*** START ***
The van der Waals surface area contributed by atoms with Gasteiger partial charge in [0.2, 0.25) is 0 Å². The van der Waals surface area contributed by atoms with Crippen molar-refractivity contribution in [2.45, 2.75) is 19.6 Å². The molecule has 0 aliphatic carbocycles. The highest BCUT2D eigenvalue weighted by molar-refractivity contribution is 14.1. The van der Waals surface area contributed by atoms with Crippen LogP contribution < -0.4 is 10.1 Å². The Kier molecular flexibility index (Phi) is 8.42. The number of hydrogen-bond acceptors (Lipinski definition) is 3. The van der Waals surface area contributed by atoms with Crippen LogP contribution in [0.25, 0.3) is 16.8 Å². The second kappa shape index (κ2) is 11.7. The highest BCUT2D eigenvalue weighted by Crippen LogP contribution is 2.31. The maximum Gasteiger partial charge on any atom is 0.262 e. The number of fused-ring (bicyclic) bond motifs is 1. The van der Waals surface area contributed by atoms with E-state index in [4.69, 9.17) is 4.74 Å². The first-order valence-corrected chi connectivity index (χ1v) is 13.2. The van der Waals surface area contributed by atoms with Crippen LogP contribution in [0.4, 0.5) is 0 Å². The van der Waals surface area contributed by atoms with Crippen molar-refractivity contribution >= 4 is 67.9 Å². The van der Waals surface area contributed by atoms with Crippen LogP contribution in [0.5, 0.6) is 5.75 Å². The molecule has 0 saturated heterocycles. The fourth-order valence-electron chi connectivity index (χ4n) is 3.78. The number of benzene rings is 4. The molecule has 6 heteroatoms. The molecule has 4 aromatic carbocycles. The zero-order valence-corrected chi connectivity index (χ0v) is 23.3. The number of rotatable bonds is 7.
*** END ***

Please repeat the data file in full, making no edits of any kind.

The van der Waals surface area contributed by atoms with Gasteiger partial charge in [0.2, 0.25) is 0 Å². The van der Waals surface area contributed by atoms with Crippen molar-refractivity contribution in [2.45, 2.75) is 19.6 Å². The molecule has 0 aliphatic carbocycles. The highest BCUT2D eigenvalue weighted by molar-refractivity contribution is 14.1. The van der Waals surface area contributed by atoms with Crippen LogP contribution < -0.4 is 10.1 Å². The Kier molecular flexibility index (Phi) is 8.42. The number of hydrogen-bond acceptors (Lipinski definition) is 3. The van der Waals surface area contributed by atoms with Crippen LogP contribution in [0.25, 0.3) is 16.8 Å². The second kappa shape index (κ2) is 11.7. The highest BCUT2D eigenvalue weighted by Crippen LogP contribution is 2.31. The maximum Gasteiger partial charge on any atom is 0.262 e. The number of fused-ring (bicyclic) bond motifs is 1. The van der Waals surface area contributed by atoms with E-state index in [4.69, 9.17) is 4.74 Å². The first-order valence-corrected chi connectivity index (χ1v) is 13.2. The van der Waals surface area contributed by atoms with Crippen LogP contribution in [0.4, 0.5) is 0 Å². The van der Waals surface area contributed by atoms with Crippen molar-refractivity contribution >= 4 is 67.9 Å². The van der Waals surface area contributed by atoms with Crippen LogP contribution in [0.5, 0.6) is 5.75 Å². The molecule has 0 saturated heterocycles. The fourth-order valence-electron chi connectivity index (χ4n) is 3.78. The number of benzene rings is 4. The molecule has 6 heteroatoms. The molecule has 4 aromatic carbocycles. The zero-order valence-corrected chi connectivity index (χ0v) is 23.3. The number of rotatable bonds is 7.